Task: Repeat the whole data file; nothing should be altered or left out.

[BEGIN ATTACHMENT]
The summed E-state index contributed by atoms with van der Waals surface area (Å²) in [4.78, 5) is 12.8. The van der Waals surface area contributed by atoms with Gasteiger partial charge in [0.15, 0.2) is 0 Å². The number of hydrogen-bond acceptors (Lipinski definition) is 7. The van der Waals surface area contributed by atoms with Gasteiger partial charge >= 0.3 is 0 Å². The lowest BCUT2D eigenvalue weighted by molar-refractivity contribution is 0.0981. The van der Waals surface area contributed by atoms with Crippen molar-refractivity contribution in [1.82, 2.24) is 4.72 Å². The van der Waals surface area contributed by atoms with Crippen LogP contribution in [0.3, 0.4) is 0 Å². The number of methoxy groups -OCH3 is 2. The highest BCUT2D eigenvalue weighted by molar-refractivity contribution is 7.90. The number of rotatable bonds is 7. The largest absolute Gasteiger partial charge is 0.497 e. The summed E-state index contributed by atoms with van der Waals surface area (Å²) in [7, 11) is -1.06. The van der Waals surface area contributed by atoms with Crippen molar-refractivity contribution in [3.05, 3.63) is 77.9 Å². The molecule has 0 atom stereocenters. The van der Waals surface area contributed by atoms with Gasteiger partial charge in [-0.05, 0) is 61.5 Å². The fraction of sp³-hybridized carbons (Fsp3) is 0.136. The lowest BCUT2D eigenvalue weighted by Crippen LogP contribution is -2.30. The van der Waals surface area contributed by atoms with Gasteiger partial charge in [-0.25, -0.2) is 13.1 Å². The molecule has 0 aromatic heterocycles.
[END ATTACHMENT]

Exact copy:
The summed E-state index contributed by atoms with van der Waals surface area (Å²) in [4.78, 5) is 12.8. The van der Waals surface area contributed by atoms with Gasteiger partial charge in [0.15, 0.2) is 0 Å². The number of hydrogen-bond acceptors (Lipinski definition) is 7. The van der Waals surface area contributed by atoms with Gasteiger partial charge >= 0.3 is 0 Å². The lowest BCUT2D eigenvalue weighted by molar-refractivity contribution is 0.0981. The van der Waals surface area contributed by atoms with Crippen molar-refractivity contribution in [1.82, 2.24) is 4.72 Å². The van der Waals surface area contributed by atoms with Crippen LogP contribution in [0.3, 0.4) is 0 Å². The number of methoxy groups -OCH3 is 2. The highest BCUT2D eigenvalue weighted by molar-refractivity contribution is 7.90. The number of rotatable bonds is 7. The largest absolute Gasteiger partial charge is 0.497 e. The summed E-state index contributed by atoms with van der Waals surface area (Å²) in [7, 11) is -1.06. The van der Waals surface area contributed by atoms with Crippen molar-refractivity contribution in [3.05, 3.63) is 77.9 Å². The molecule has 0 atom stereocenters. The van der Waals surface area contributed by atoms with Gasteiger partial charge in [-0.05, 0) is 61.5 Å². The fraction of sp³-hybridized carbons (Fsp3) is 0.136. The lowest BCUT2D eigenvalue weighted by Crippen LogP contribution is -2.30. The van der Waals surface area contributed by atoms with Gasteiger partial charge in [-0.25, -0.2) is 13.1 Å². The molecule has 0 aromatic heterocycles.